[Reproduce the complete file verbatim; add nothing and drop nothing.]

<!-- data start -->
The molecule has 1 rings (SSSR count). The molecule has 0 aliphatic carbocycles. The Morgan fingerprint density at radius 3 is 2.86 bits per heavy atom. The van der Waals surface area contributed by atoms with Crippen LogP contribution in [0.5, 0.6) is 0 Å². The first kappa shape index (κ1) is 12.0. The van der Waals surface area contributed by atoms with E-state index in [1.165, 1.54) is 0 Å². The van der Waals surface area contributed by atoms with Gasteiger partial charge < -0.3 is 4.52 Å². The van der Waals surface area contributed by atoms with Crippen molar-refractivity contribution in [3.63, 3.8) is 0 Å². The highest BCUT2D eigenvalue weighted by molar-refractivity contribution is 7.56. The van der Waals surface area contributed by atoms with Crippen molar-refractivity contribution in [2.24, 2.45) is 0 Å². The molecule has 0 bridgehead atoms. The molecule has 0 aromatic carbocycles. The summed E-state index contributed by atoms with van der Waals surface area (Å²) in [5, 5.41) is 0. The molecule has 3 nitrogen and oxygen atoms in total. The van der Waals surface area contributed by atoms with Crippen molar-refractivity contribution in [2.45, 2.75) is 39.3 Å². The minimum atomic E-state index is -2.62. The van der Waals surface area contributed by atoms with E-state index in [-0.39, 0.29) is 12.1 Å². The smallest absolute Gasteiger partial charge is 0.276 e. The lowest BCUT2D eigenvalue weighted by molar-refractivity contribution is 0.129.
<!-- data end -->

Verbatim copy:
The molecule has 1 rings (SSSR count). The molecule has 0 aliphatic carbocycles. The Morgan fingerprint density at radius 3 is 2.86 bits per heavy atom. The van der Waals surface area contributed by atoms with Crippen LogP contribution in [0.5, 0.6) is 0 Å². The first kappa shape index (κ1) is 12.0. The van der Waals surface area contributed by atoms with E-state index in [1.165, 1.54) is 0 Å². The van der Waals surface area contributed by atoms with Gasteiger partial charge < -0.3 is 4.52 Å². The van der Waals surface area contributed by atoms with Crippen molar-refractivity contribution in [3.63, 3.8) is 0 Å². The highest BCUT2D eigenvalue weighted by molar-refractivity contribution is 7.56. The van der Waals surface area contributed by atoms with Crippen molar-refractivity contribution in [2.24, 2.45) is 0 Å². The molecule has 0 bridgehead atoms. The molecule has 0 aromatic carbocycles. The summed E-state index contributed by atoms with van der Waals surface area (Å²) in [5, 5.41) is 0. The molecule has 3 nitrogen and oxygen atoms in total. The van der Waals surface area contributed by atoms with Crippen molar-refractivity contribution in [2.45, 2.75) is 39.3 Å². The minimum atomic E-state index is -2.62. The van der Waals surface area contributed by atoms with E-state index in [-0.39, 0.29) is 12.1 Å². The smallest absolute Gasteiger partial charge is 0.276 e. The lowest BCUT2D eigenvalue weighted by molar-refractivity contribution is 0.129.